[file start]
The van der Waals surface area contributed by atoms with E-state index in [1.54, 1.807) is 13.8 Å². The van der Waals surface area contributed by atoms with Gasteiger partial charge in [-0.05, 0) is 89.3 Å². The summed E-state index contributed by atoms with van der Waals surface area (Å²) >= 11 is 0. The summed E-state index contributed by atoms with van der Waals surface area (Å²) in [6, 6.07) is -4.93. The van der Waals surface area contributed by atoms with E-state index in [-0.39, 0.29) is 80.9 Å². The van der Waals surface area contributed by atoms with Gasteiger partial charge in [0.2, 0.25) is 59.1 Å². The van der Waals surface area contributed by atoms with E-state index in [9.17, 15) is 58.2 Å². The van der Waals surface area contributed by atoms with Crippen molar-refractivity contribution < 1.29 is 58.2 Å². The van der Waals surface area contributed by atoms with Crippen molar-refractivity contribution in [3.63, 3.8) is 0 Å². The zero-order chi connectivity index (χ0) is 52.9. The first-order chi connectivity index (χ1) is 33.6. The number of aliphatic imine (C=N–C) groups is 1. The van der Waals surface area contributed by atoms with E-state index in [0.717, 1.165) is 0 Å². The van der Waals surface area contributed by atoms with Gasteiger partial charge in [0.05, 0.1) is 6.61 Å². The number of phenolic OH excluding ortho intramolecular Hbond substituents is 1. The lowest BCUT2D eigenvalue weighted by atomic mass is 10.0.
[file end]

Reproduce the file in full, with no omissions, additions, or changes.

The van der Waals surface area contributed by atoms with E-state index in [1.54, 1.807) is 13.8 Å². The van der Waals surface area contributed by atoms with Gasteiger partial charge in [-0.05, 0) is 89.3 Å². The summed E-state index contributed by atoms with van der Waals surface area (Å²) >= 11 is 0. The summed E-state index contributed by atoms with van der Waals surface area (Å²) in [6, 6.07) is -4.93. The van der Waals surface area contributed by atoms with E-state index in [-0.39, 0.29) is 80.9 Å². The van der Waals surface area contributed by atoms with Gasteiger partial charge in [0.2, 0.25) is 59.1 Å². The van der Waals surface area contributed by atoms with E-state index in [9.17, 15) is 58.2 Å². The van der Waals surface area contributed by atoms with Crippen molar-refractivity contribution < 1.29 is 58.2 Å². The van der Waals surface area contributed by atoms with Crippen molar-refractivity contribution in [3.63, 3.8) is 0 Å². The zero-order chi connectivity index (χ0) is 52.9. The first-order chi connectivity index (χ1) is 33.6. The number of aliphatic imine (C=N–C) groups is 1. The van der Waals surface area contributed by atoms with E-state index in [0.717, 1.165) is 0 Å². The van der Waals surface area contributed by atoms with Gasteiger partial charge in [0.05, 0.1) is 6.61 Å². The number of phenolic OH excluding ortho intramolecular Hbond substituents is 1. The lowest BCUT2D eigenvalue weighted by atomic mass is 10.0.